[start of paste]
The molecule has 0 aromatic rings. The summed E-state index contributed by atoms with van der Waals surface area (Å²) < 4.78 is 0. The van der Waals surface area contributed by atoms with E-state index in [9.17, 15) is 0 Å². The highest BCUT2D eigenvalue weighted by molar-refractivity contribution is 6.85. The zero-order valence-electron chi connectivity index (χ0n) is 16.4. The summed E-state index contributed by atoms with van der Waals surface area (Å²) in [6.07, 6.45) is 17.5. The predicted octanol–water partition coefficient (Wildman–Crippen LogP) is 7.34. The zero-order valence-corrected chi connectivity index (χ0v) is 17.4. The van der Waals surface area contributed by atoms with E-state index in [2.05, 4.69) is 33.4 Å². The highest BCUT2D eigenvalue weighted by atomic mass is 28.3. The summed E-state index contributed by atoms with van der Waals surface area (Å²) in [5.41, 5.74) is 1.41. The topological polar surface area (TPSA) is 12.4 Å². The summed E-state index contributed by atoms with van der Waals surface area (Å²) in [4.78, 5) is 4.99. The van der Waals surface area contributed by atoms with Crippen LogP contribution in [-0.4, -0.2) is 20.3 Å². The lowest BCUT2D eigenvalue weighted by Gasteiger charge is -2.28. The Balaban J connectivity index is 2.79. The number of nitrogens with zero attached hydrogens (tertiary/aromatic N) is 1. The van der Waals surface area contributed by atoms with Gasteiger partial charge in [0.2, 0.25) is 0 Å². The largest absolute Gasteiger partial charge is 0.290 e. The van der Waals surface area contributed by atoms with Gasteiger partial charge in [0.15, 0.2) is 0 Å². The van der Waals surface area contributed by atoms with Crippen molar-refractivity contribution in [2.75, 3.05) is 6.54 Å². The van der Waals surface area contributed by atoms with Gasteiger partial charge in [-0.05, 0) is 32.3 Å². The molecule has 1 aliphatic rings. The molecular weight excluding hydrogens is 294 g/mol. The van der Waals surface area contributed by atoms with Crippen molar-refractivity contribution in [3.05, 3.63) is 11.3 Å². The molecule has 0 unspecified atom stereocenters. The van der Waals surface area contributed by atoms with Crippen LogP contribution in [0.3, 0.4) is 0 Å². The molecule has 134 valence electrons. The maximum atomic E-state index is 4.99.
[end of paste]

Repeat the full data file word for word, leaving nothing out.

The molecule has 0 aromatic rings. The summed E-state index contributed by atoms with van der Waals surface area (Å²) < 4.78 is 0. The van der Waals surface area contributed by atoms with E-state index in [9.17, 15) is 0 Å². The highest BCUT2D eigenvalue weighted by molar-refractivity contribution is 6.85. The zero-order valence-electron chi connectivity index (χ0n) is 16.4. The summed E-state index contributed by atoms with van der Waals surface area (Å²) in [6.07, 6.45) is 17.5. The predicted octanol–water partition coefficient (Wildman–Crippen LogP) is 7.34. The zero-order valence-corrected chi connectivity index (χ0v) is 17.4. The van der Waals surface area contributed by atoms with E-state index in [2.05, 4.69) is 33.4 Å². The highest BCUT2D eigenvalue weighted by atomic mass is 28.3. The summed E-state index contributed by atoms with van der Waals surface area (Å²) in [5.41, 5.74) is 1.41. The topological polar surface area (TPSA) is 12.4 Å². The summed E-state index contributed by atoms with van der Waals surface area (Å²) in [4.78, 5) is 4.99. The van der Waals surface area contributed by atoms with Crippen LogP contribution in [-0.4, -0.2) is 20.3 Å². The lowest BCUT2D eigenvalue weighted by Gasteiger charge is -2.28. The Balaban J connectivity index is 2.79. The number of nitrogens with zero attached hydrogens (tertiary/aromatic N) is 1. The van der Waals surface area contributed by atoms with Gasteiger partial charge in [0.2, 0.25) is 0 Å². The largest absolute Gasteiger partial charge is 0.290 e. The van der Waals surface area contributed by atoms with Gasteiger partial charge in [0.15, 0.2) is 0 Å². The van der Waals surface area contributed by atoms with Crippen molar-refractivity contribution in [2.75, 3.05) is 6.54 Å². The van der Waals surface area contributed by atoms with Gasteiger partial charge in [-0.05, 0) is 32.3 Å². The molecule has 1 aliphatic rings. The molecular weight excluding hydrogens is 294 g/mol. The van der Waals surface area contributed by atoms with Crippen molar-refractivity contribution in [3.05, 3.63) is 11.3 Å². The molecule has 0 unspecified atom stereocenters. The van der Waals surface area contributed by atoms with Crippen LogP contribution in [0.3, 0.4) is 0 Å². The molecule has 134 valence electrons. The maximum atomic E-state index is 4.99.